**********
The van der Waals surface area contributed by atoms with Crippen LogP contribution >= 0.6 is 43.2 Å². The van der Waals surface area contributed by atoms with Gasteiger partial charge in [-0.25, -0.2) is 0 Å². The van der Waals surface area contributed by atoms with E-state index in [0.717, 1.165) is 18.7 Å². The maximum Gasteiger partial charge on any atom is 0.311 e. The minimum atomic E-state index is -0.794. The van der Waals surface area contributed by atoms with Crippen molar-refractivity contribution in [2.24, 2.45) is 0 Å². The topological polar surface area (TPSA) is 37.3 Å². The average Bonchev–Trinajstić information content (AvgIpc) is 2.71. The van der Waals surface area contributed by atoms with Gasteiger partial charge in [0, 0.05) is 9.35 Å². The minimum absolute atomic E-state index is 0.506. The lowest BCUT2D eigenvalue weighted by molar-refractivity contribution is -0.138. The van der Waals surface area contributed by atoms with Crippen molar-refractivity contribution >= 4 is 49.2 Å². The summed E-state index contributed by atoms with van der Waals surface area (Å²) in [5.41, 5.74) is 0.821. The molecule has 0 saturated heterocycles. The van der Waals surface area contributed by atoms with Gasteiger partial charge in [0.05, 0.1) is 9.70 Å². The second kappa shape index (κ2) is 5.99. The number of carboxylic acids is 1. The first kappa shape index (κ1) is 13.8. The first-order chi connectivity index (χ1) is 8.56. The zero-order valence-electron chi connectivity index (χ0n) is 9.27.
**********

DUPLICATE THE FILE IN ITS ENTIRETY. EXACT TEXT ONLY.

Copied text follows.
The van der Waals surface area contributed by atoms with Crippen LogP contribution >= 0.6 is 43.2 Å². The van der Waals surface area contributed by atoms with Gasteiger partial charge in [-0.25, -0.2) is 0 Å². The van der Waals surface area contributed by atoms with E-state index in [0.717, 1.165) is 18.7 Å². The maximum Gasteiger partial charge on any atom is 0.311 e. The minimum atomic E-state index is -0.794. The van der Waals surface area contributed by atoms with Crippen molar-refractivity contribution in [2.24, 2.45) is 0 Å². The topological polar surface area (TPSA) is 37.3 Å². The average Bonchev–Trinajstić information content (AvgIpc) is 2.71. The van der Waals surface area contributed by atoms with Gasteiger partial charge in [0, 0.05) is 9.35 Å². The minimum absolute atomic E-state index is 0.506. The lowest BCUT2D eigenvalue weighted by molar-refractivity contribution is -0.138. The van der Waals surface area contributed by atoms with Crippen molar-refractivity contribution >= 4 is 49.2 Å². The summed E-state index contributed by atoms with van der Waals surface area (Å²) in [5.41, 5.74) is 0.821. The molecule has 0 saturated heterocycles. The van der Waals surface area contributed by atoms with Gasteiger partial charge in [0.05, 0.1) is 9.70 Å². The second kappa shape index (κ2) is 5.99. The number of carboxylic acids is 1. The first kappa shape index (κ1) is 13.8. The first-order chi connectivity index (χ1) is 8.56. The zero-order valence-electron chi connectivity index (χ0n) is 9.27.